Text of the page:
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View Full Version : Bruce Allen's RAW finishing corner (resolve, after effects, more)



Kholi
04-22-2012, 08:28 PM
Starting with a post from Bruce himself, originally over at REDuser.


OK, OK, Tom - am on an insane deadline at work at the moment but will update this post w a nice description of the process tonight with pics etc...

Summary is:
1. Start with the most awesome footage imaginable

Then color correction is easy :)

Update pt1: BEGIN THE INSANELY-DETAILED TUTORIAL!

http://www.boacinema.com/projects/2011/for_forum_posts/timescapes_shot1_runthrough_pt1.jpg

http://www.boacinema.com/projects/2011/for_forum_posts/timescapes_shot1_runthrough_pt2.jpg

http://www.boacinema.com/projects/2011/for_forum_posts/timescapes_shot1_runthrough_pt3.jpg

http://www.boacinema.com/projects/2011/for_forum_posts/timescapes_shot1_runthrough_pt4.jpg

Bruce Allen
www.boacinema.com

More from the man himself soon.

Bruce Allen
04-23-2012, 07:10 PM
Haha, awesome. I have been drafted :)

Background on me:
My first encounter with color grading was in the late 90's when I interned in a high-end commercial post-production facility in South Africa that did high-end commercials. They had this awesome thing called a LASER FILM SCANNER (WOW!!!)... in a special dimly-lit room that smelled of expensive (it needed to - or else the clients wouldn't pay the cash :). You could kinda peek at the footage being scanned. It looked really weird but you could see that the detail was there in the negative. Then the color from this film was meticulously brought out. People would add effects and tweak sky looks using gigantic obelisk-like machines with names like SGI Onyx. It was a magical time. Now you can do it all on a laptop from shoot to grade for a few thousand bucks - also magical... but in a different way!

My current job is actually doing movie trailer titles and VFX rather than grading. I log 500 hours of overtime a year doing this and am well paid... so I don't really have much time to go off and grade often. I have been grading for myself and other indie projects for years though - starting with 25p XL1 footage on MiniDV, cut in Premiere 6.0, then taken into After Effects and colored shot-by-shot :) it's a bit difficult telling where VFX ends and grading begins these days, to be honest - it's basically all about the look. Anyway, I have definitely helped create the look for a bunch of things - from music vids (Ringo Starr, shot on RED in 2007, before RedCine even existed, haha!) to short films to features. One useful thing is that as a VFX artist, I deal with a lot of footage from every different camera, and deal with most of the big post houses in LA. Workflow is important. Even if you're not Technicolor, I think that there are a lot of things indies can learn from them.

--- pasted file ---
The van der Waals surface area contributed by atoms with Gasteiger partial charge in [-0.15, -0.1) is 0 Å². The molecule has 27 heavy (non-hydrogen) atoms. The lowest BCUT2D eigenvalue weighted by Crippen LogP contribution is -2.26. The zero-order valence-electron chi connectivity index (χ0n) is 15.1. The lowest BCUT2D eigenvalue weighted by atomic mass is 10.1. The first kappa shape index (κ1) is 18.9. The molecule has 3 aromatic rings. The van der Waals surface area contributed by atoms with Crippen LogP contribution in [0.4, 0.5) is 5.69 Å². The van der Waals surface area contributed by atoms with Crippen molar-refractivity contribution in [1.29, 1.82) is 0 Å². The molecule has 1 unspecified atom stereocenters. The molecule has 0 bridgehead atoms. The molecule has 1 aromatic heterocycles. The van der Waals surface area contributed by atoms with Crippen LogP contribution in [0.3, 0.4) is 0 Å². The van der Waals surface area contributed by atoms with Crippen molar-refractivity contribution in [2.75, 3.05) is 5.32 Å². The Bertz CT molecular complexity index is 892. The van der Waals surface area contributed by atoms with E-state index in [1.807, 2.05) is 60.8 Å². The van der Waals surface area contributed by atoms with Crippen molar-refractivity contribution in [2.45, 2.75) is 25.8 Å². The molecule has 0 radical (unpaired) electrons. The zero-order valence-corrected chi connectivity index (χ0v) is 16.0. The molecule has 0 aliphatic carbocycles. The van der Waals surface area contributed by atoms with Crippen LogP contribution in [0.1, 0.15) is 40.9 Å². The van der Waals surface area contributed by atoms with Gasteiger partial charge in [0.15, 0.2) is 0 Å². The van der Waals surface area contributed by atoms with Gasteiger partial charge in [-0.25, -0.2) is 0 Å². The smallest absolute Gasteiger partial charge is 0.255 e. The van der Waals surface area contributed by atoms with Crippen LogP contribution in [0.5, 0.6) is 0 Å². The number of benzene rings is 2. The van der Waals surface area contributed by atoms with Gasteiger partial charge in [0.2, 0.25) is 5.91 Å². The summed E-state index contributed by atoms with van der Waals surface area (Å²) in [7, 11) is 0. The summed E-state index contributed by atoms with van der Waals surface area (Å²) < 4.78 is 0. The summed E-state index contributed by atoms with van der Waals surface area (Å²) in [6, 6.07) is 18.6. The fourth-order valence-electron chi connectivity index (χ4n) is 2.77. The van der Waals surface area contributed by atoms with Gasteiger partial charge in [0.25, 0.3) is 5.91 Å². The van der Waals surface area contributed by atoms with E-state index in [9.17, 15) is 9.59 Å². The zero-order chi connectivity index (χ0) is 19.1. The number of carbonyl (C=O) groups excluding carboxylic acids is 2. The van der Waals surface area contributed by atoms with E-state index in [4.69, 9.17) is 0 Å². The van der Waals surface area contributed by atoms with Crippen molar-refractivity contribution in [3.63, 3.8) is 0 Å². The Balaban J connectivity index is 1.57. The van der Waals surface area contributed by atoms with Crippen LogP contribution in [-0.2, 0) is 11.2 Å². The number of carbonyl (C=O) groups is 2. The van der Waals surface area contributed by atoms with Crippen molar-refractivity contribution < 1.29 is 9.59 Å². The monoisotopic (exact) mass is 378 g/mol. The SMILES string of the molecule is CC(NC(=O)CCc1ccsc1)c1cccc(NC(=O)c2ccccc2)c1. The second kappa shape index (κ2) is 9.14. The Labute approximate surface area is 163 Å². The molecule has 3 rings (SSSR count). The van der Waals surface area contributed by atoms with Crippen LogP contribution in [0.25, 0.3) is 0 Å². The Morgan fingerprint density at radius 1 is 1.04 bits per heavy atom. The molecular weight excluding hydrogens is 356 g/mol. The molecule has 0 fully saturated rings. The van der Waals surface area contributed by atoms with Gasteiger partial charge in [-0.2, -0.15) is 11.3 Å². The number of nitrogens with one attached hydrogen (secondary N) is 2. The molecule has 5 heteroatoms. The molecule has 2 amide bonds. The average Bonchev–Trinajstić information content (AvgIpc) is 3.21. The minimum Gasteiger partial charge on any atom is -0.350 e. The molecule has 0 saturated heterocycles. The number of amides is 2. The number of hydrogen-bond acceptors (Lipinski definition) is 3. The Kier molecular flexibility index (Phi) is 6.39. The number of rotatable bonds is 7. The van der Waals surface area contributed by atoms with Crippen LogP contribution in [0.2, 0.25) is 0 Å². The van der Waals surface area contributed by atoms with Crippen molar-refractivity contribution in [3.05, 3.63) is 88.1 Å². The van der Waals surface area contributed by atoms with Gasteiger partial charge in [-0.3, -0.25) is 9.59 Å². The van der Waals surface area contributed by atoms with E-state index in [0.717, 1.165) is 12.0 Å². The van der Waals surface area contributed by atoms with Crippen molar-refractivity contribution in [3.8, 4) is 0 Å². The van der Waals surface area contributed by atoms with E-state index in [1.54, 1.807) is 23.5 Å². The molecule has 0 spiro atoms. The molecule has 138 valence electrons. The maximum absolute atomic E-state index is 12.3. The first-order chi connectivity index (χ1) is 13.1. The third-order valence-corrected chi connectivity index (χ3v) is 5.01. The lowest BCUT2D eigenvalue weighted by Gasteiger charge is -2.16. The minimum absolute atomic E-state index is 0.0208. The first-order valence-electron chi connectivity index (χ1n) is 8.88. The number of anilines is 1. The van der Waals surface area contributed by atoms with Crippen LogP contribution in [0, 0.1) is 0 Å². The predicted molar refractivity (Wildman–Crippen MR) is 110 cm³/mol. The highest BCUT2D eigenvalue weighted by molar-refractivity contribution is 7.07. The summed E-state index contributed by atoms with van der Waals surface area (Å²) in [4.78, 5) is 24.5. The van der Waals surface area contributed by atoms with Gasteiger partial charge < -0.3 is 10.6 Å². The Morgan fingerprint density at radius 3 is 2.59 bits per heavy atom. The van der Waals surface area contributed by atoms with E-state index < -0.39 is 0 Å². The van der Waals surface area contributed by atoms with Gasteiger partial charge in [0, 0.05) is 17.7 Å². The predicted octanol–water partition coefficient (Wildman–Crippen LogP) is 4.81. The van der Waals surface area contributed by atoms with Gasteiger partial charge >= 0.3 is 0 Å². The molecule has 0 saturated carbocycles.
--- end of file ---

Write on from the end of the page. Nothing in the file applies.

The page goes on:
Finally, with regard to grading, here are my thoughts to any folks starting on this journey:

1. It's often best to work from a natural place towards a stylized result. Personally, I like to balance out my images a bit first... and THEN introduce the dramatic color. So much grading these days is just slathering some stupid look on. Instead, take your time... discover the colors in the image... emphasize beauty... then put on the look. Rather than slapping a blue grade over everything, first take a look at the scene... bring out the tiny red and yellow highlights, and then make everything blue except for those. Powerful color can come from tiny iridescent details. Don't kill the details.

2. Studying painting is a really good idea. You get a great idea of the power of color and tone... and you also learn what flesh tones actually are. So many people on the internet boards say "great skin tones" when they see a desaturated homogenized blob that Hollywood is telling us is the cool skin color for films these days. Ignore that nonsense - it's mostly just because we're in a transition period from film to digital - and most digital cameras can't capture skin tones worth a damn... so people slap a look on everything to hide the defects of digital, or try to turn those defects into a "strength". Thinking about it as if you were actually painting a portrait helps. Sometimes it's more about local color contrasts than absolute color values. Likewise, study photography to learn about how to really do tonal values justice.

3. Learn as much as you can from the pros. There are a lot of really generous, good people out there doing awesome stuff. Read every making-of that you can. Learn, learn, learn! Even if they're not using the software you are, chances are you can pick up a lot.

4. Watch older movies too. Film has a really pleasing color response - because it was developed that way over decades.

5. Don't clip details. When in doubt, tone down the effect you were going for. Less is often more. You can always push things to the maximum in a final pass.

6. Try to adopt industry-standard practices. They're sometimes standard for very good reasons.

7. Back up your work. Hard drives are really cheap. Time - and morale - is not.